My primary concern, though, is my own injury. I lower myself carefully to the floor and hitch up my trouser leg. My boot isn’t damaged but the flesh above it is a bloody mess. That beetle left behind a nasty gash. “Can you walk?” Cleve asks me. I answer in the affirmative but it probably doesn’t sound very convincing. He looks like he’s thinking of trying to rush us out of here, but I point out that the eggs have already been recovered. There is no reason for those creatures to come back. I stare at my leg, unsure of where to start, breathing through the anxiety threatening to bubble up at the memories this conjures.

Cleve asks, “Do you have any medical skill?”

“I haven’t been to med school or anything like that,” I tell him. An associate’s degree was expensive enough!

“Me neither,” Cleve says, dashing my hopes. “Well, patch yourself up, and I’ll keep an eye on the hole,” he tells me, handing me a first aid kit he has produced from a pocket.

I accept the small box automatically, but I’m startled to find it in my hands. I pop the kit open and look at all the gauze and tubes of whatever inside, overwhelmed. “I don’t know what to do with this,” I admit a little helplessly. Is the injury bad enough to need stitches? I have no idea.

“Do you know how to handle a gun?”

I just want the questions to stop. They’re a little much right now. “Yeah, sure, I can watch the opening if you hand me your rifle.”

Cleve gives a little shake of his head. “We’re going to have to work on that,” he says, setting the gun down to the side out of my reach. “Keep an eye on the hole, though. Let me see what we’re dealing with here.” He crouches down next to me and takes back the first aid kit. I let out a breath of relief. For a moment, I thought he was going to take me to task for lying straight to his face, but I really think the man means to teach me to shoot! “I’ve never done this,” Cleve says, pulling out a spool of bandage and ignoring all the ointments.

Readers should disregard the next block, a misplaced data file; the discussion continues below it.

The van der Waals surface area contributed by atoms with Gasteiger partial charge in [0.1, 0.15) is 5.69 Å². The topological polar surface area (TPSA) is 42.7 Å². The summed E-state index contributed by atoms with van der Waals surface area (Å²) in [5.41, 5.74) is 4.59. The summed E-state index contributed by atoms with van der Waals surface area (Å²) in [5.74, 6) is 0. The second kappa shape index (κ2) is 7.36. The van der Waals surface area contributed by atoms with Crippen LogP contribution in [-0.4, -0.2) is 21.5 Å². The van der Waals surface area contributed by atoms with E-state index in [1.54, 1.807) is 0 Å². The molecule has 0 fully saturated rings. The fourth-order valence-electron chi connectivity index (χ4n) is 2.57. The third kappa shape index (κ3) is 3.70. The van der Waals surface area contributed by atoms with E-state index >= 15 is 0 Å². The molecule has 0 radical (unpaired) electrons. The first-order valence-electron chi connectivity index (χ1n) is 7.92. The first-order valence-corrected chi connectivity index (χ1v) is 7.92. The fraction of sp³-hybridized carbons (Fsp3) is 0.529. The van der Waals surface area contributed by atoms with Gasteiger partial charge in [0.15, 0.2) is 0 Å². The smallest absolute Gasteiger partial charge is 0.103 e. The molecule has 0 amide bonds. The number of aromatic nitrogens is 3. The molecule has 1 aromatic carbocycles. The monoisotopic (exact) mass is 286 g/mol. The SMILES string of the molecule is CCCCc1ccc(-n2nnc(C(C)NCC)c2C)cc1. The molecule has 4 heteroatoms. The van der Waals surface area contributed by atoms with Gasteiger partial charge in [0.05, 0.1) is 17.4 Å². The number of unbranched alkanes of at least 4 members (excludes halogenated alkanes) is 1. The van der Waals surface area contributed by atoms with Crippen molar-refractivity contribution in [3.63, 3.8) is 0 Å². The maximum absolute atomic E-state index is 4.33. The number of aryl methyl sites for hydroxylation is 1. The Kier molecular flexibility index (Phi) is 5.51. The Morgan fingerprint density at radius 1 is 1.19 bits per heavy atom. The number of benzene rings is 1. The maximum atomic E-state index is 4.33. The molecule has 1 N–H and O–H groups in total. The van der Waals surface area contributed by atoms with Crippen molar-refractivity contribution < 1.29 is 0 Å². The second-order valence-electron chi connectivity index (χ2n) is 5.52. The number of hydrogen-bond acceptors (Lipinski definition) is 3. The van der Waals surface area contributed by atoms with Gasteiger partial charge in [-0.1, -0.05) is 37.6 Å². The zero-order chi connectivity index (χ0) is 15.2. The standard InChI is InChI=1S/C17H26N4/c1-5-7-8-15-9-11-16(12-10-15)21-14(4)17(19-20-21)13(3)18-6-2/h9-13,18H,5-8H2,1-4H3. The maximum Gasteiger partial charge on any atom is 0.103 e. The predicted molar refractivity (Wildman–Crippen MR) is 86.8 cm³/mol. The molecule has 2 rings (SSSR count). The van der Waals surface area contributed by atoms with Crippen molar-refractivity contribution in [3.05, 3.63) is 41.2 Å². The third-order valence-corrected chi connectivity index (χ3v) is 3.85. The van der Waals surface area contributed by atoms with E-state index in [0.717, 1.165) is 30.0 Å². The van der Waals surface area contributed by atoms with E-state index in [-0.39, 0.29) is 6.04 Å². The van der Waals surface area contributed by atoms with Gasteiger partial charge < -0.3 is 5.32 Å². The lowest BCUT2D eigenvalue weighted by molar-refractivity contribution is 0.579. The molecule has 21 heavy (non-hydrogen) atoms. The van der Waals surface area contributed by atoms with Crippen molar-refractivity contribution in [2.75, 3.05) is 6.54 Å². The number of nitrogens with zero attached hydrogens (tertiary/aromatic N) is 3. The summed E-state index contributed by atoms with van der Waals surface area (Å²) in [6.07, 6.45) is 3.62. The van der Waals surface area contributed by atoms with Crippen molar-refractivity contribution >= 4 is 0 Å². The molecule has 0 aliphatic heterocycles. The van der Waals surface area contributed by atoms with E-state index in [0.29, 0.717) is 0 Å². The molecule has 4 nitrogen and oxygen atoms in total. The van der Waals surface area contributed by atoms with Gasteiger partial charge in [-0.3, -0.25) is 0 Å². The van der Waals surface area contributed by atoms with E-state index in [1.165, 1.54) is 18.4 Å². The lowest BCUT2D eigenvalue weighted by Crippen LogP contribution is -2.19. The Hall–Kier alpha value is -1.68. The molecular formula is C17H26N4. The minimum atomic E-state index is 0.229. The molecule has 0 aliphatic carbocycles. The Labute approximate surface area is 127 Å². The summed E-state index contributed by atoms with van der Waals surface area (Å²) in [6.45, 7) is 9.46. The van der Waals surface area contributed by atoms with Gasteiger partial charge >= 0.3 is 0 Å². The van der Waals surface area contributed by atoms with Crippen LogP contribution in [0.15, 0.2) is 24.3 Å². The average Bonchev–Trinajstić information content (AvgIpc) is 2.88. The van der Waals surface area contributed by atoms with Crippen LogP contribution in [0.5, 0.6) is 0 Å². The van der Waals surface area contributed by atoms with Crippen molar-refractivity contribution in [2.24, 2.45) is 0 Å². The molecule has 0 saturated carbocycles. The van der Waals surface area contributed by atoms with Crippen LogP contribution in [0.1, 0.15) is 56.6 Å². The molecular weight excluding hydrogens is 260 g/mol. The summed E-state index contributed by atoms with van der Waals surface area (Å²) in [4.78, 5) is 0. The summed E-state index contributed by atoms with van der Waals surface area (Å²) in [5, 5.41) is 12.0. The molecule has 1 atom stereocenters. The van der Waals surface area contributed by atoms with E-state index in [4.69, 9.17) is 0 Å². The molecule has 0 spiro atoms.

So much for relief! “Why do you have a first aid kit, then?” I ask. Explorers were allowed only so much baggage, it seems strange to me that he would waste any on materials he doesn’t know how to use.

“It was a gift from a very good friend,” he says. “Roze is very resourceful.” He looks worried, more worried than this amount of blood can account for. But he does his best, winding the gauze around my calf and trying to get the pressure just right. With the roll of it out of the box, I see a familiar looking package at the bottom of the kit; there’s a packet of Rhum there. His friend must be someone with connections. Cleve probably has no idea what that is or how valuable it could be. Of course, it has been thirty years… Rhum might be perfected and commonplace now. We won’t know until we find other people. For now, though, I make note to keep an eye on where the first aid kit ends up, in case I deplete my supply.

No more beetles charge in on us while Cleve wraps my leg. I pay attention to what he does so that when he is finished, I can similarly wrap up the gash on his arm. Then, muttering about his rucksack, he gets to his feet and looks around for where it could have gone. He had spotted it again during the recent scuffle, but it has disappeared once more. Near where he last saw it, though, is a minor miracle: two syringes labeled OAC 1/5 and OAC 2/5. They are accelerated healing shots, the kind you can pick up in any pharmacy. Simple to administer, they contain painkillers, coagulants, antibiotics, and whatever else modern medicine has cooked up. Cleve had stocked up on them before Roze gave him the first aid kit, and three more of them are out there somewhere. “These, I know how to use,” Cleve says, some of the worry creases smoothed from his brow. Figuring there is no time like the present, he jabs each of us.